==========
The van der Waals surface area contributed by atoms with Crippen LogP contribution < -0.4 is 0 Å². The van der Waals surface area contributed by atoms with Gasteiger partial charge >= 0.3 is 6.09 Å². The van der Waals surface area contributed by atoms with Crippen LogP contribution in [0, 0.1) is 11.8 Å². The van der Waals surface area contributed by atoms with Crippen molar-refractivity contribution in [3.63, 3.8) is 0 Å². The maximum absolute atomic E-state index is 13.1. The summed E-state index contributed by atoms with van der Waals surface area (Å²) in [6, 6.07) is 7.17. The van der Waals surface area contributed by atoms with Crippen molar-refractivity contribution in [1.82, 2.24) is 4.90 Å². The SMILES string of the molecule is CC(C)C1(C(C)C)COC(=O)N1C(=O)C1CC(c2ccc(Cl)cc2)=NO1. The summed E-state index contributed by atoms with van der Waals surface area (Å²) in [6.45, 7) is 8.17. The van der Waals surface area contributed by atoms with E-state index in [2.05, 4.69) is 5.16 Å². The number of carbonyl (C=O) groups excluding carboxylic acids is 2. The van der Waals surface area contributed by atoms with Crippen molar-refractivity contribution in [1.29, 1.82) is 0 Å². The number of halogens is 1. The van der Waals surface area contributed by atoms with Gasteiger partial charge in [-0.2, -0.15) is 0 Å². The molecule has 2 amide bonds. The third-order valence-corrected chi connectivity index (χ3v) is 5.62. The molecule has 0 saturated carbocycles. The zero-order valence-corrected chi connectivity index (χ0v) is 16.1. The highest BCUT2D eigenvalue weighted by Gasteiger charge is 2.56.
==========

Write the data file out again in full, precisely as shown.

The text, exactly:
The van der Waals surface area contributed by atoms with Crippen LogP contribution < -0.4 is 0 Å². The van der Waals surface area contributed by atoms with Gasteiger partial charge >= 0.3 is 6.09 Å². The van der Waals surface area contributed by atoms with Crippen LogP contribution in [0, 0.1) is 11.8 Å². The van der Waals surface area contributed by atoms with Crippen molar-refractivity contribution in [3.63, 3.8) is 0 Å². The maximum absolute atomic E-state index is 13.1. The summed E-state index contributed by atoms with van der Waals surface area (Å²) in [6, 6.07) is 7.17. The van der Waals surface area contributed by atoms with Crippen molar-refractivity contribution in [1.82, 2.24) is 4.90 Å². The SMILES string of the molecule is CC(C)C1(C(C)C)COC(=O)N1C(=O)C1CC(c2ccc(Cl)cc2)=NO1. The summed E-state index contributed by atoms with van der Waals surface area (Å²) in [6.45, 7) is 8.17. The van der Waals surface area contributed by atoms with E-state index in [2.05, 4.69) is 5.16 Å². The number of carbonyl (C=O) groups excluding carboxylic acids is 2. The van der Waals surface area contributed by atoms with Crippen molar-refractivity contribution in [1.29, 1.82) is 0 Å². The number of halogens is 1. The van der Waals surface area contributed by atoms with Gasteiger partial charge in [-0.2, -0.15) is 0 Å². The molecule has 2 amide bonds. The third-order valence-corrected chi connectivity index (χ3v) is 5.62. The molecule has 0 saturated carbocycles. The zero-order valence-corrected chi connectivity index (χ0v) is 16.1. The highest BCUT2D eigenvalue weighted by Gasteiger charge is 2.56.